Nearly half of all women are denied their bodily autonomy, according to data from 57 countries, UNFPA’s flagship report announced on Wednesday.
The 2021 State of World Population report, titled ‘My Body is My Own’, has observed that the lack of bodily autonomy may have worsened during the coronavirus pandemic, placing record numbers of women and girls at risk of gender-based violence and harmful practices such as early marriage.
It marks the first time a United Nations report focuses on the power and agency of individuals to make choices about their bodies without fear, violence or coercion.
“The fact that nearly half of women still cannot make their own decisions about whether or not to have sex, use contraception or seek healthcare, should outrage us all”, Natalia Kanem, UNFPA Executive Director, said in a news release announcing the findings.
“In essence, hundreds of millions of women and girls do not own their own bodies. Their lives are governed by others”, she added, noting that the denial of bodily autonomy is a violation of women and girls’ fundamental human rights. It also reinforces inequalities and perpetuates violence arising from gender discrimination.
“It is nothing less than an annihilation of the spirit, and it must stop”.
The report, prepared by the UN Population Fund, examines data on women’s decision-making power and on laws supportive of sexual and reproductive health and rights. Tragically, only 55 per cent of women have bodily autonomy, according to measurements of their ability to make their own decisions on issues relating to health care, contraception and whether to have sex.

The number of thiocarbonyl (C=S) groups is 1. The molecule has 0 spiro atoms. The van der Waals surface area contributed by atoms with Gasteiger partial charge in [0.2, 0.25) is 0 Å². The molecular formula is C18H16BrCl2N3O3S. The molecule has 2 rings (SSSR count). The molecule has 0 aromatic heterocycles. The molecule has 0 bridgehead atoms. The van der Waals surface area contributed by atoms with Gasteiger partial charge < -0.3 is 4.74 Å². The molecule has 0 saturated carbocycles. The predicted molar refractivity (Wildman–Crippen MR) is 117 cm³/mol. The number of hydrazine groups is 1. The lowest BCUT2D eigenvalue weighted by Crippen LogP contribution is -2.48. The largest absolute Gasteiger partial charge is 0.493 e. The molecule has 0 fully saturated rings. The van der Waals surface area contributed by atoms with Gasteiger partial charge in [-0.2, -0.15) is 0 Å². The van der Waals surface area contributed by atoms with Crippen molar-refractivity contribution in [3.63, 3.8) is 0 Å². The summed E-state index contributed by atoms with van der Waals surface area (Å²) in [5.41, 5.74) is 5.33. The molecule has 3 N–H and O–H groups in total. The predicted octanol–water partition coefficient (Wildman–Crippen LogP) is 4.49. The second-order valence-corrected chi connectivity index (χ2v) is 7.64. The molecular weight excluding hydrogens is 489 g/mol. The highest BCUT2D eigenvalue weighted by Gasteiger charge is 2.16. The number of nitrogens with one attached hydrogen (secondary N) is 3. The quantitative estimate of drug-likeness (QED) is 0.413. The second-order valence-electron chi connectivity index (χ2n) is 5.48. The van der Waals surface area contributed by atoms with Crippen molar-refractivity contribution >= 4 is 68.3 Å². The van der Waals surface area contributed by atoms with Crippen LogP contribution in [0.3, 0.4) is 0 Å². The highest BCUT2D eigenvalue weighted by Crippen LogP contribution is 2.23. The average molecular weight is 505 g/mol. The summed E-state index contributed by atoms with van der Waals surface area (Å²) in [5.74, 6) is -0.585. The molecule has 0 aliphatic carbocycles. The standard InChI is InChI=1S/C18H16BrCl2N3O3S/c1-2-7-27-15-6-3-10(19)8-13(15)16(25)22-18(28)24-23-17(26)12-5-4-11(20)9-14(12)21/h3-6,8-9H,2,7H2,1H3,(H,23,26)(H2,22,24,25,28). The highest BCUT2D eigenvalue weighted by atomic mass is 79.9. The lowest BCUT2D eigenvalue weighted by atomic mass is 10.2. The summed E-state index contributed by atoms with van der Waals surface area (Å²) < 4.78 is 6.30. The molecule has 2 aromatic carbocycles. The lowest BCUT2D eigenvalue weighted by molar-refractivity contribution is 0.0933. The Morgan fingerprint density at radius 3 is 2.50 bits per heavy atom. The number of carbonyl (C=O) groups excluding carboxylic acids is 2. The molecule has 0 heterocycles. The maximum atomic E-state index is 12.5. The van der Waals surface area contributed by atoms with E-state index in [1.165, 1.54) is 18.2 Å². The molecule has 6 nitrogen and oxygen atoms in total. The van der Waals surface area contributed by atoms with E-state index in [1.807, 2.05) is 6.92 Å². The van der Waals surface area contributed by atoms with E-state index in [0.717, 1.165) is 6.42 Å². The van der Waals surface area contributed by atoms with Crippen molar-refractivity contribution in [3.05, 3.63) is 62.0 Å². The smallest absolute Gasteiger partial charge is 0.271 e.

The report also noted that a woman’s power to control her own body is linked to how much control she has in other spheres of her life, with higher autonomy associated with advances in health and education, income and safety.
Alarmingly, the report documented several ways through which bodily autonomy of not only women and girls, but also men and boys, is violated, with factors such as disability worsening the situation.
The report added that some 20 countries or territories have so-called “marry-your-rapist” laws, where a man can escape criminal prosecution if he marries the woman or girl he has raped, while 43 countries do not have legislation addressing the issue of marital rape.
According to the report, Dipika Paul, a longtime sexual and reproductive health researcher and an adviser at Ipas in Dhaka, Bangladesh, has seen the consequences of poor access to sexuality education in her own community.
“When I was a student, I was in class seven, and there was just one chapter,” she recalled. “The teacher also did not feel comfortable teaching that section to us.” Without comprehensive sexuality education, young people are vulnerable to myths and misinformation. Boys and men, in particular, “have knowledge gaps, they have misconceptions,” Paul was quoted to have said.